A fixed–term tenancy confers substantial security of tenure. Legislation to improve tenants’ rights should not be construed lightly as taking that away. The 1985 Act did not demonstrate that Parliament intended the possession regime to apply to all fixed–term secure tenancies. Those without provisions for early termination were immune until the end of the fixed–term. Parliament could not be taken as intending to expose a tenant to a loss of contractual security of tenure earlier than the landlord could have obtained possession under the terms of the tenancy.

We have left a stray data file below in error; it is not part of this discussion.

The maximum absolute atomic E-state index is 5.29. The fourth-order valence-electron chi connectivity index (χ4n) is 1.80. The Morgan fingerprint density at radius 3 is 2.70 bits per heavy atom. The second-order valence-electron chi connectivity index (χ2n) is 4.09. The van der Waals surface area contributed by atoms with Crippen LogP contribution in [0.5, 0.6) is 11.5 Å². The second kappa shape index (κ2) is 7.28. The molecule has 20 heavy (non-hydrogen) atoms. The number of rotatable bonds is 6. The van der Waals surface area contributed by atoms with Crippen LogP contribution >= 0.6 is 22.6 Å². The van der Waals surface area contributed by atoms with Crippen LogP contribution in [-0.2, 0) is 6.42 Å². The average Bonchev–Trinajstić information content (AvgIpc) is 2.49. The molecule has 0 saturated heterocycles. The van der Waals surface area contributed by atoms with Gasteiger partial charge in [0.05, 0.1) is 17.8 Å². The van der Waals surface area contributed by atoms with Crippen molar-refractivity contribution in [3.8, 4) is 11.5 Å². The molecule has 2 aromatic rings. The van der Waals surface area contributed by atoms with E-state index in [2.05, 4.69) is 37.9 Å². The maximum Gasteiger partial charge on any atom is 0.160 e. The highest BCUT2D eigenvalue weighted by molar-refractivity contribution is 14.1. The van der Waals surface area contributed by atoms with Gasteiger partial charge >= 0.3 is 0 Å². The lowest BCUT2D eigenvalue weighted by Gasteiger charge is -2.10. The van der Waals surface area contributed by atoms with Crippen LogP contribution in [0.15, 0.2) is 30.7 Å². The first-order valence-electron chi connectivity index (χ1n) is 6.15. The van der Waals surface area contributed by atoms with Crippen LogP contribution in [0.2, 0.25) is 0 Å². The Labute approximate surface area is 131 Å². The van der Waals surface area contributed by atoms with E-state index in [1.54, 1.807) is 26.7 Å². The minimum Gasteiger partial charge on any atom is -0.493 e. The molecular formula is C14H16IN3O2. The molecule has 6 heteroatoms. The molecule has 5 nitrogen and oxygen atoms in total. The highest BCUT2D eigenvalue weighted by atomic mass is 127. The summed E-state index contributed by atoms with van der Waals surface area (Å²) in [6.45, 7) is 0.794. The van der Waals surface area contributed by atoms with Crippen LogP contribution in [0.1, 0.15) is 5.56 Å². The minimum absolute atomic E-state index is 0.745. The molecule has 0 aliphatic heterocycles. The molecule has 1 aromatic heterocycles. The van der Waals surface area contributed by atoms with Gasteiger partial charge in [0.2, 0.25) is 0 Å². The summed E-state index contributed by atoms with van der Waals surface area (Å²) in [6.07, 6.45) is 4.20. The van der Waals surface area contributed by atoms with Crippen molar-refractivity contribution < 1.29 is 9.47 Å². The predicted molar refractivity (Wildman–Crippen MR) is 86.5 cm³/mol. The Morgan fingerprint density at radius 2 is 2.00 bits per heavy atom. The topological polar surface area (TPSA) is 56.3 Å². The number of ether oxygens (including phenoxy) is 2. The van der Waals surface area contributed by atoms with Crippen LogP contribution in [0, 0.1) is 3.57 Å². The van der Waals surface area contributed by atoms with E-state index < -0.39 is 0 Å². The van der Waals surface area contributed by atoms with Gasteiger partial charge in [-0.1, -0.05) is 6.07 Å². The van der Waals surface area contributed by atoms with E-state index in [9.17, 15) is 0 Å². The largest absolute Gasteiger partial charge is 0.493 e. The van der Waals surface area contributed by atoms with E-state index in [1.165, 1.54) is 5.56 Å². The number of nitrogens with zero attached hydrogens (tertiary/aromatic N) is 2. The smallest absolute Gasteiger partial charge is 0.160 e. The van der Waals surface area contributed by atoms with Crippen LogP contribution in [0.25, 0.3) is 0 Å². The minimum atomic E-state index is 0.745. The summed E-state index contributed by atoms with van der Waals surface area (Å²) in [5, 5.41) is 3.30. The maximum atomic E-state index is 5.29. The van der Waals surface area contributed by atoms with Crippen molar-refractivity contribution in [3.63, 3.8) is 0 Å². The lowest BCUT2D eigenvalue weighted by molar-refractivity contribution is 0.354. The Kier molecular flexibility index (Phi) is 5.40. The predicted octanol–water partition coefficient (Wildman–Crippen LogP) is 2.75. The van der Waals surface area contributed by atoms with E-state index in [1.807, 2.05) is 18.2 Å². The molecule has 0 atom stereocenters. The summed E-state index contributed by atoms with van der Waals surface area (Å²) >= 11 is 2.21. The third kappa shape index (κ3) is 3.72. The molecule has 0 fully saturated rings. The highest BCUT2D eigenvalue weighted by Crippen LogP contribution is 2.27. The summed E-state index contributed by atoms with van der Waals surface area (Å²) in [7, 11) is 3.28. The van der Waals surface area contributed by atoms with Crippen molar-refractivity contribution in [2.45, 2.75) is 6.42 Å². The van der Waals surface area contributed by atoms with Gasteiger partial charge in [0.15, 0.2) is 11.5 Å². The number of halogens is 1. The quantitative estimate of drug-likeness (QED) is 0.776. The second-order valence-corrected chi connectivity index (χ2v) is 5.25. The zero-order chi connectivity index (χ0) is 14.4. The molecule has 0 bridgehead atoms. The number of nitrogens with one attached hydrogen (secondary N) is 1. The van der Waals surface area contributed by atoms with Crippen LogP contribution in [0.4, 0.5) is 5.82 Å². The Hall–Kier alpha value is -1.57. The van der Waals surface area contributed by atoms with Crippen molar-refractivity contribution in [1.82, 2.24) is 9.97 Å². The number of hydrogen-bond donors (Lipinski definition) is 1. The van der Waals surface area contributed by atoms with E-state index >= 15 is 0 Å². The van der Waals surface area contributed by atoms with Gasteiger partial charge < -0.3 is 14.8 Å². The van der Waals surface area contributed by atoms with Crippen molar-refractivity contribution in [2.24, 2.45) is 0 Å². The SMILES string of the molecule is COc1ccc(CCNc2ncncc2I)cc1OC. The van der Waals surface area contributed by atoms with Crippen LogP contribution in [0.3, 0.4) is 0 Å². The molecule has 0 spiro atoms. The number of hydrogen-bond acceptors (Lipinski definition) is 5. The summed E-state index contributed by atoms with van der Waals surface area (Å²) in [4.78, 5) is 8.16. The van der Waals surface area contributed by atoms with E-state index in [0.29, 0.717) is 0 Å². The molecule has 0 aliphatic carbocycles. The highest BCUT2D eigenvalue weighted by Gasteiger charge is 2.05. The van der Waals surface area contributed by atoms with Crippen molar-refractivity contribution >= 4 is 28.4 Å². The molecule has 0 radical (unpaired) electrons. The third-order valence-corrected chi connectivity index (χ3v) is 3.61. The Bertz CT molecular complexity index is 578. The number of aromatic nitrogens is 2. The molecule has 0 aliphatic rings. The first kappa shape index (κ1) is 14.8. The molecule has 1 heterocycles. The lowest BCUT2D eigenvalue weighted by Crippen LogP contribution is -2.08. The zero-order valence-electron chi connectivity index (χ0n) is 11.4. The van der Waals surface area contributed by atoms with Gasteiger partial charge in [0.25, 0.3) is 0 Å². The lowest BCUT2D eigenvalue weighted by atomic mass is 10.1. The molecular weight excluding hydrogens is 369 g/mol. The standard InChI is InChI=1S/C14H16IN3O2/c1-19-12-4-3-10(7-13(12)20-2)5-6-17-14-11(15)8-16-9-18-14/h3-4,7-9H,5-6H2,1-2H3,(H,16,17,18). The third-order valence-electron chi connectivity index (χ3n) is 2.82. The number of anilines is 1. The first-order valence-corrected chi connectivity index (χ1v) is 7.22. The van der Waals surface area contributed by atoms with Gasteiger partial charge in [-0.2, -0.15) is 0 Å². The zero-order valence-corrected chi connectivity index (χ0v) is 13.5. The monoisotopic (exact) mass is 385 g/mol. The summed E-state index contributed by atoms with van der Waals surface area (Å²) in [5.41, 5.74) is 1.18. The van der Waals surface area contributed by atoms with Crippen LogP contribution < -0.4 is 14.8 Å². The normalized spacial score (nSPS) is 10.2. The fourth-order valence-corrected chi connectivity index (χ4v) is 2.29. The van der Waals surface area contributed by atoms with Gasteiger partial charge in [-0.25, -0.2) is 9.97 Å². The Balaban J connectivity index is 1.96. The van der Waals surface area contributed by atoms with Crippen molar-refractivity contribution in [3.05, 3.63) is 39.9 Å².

The key to reaching this conclusion was attention to the words of section 82(1) and, in particular, reading “subject to termination by the landlord” with “cannot be brought to an end by the landlord except…” in section 82(1) of the 1985 Act. The latter phrase assumed that a fixed–term tenancy could be brought to an end by the landlord in accordance with the terms of the tenancy agreement. Without a provision for earlier termination however, an unexpired fixed–term created a bar to termination. A fixed-term tenancy without a forfeiture or break clause could not be terminated until the fixed–term expired by effluxion of time. A fixed–term tenancy with a forfeiture clause however could not be terminated otherwise than by termination in lieu of forfeiture under section 82(3) of the 1985 Act. In short, a landlord is able to seek possession against a tenant with a secure fixed–term tenancy where there is a presently exercisable break or forfeiture clause. That approach prevents the tenant being deprived of their contractual and proprietary rights but also means that the landlord may rely upon a contractual right to terminate or forfeit where it has been granted one under the tenancy agreement where such a right has actually become exercisable.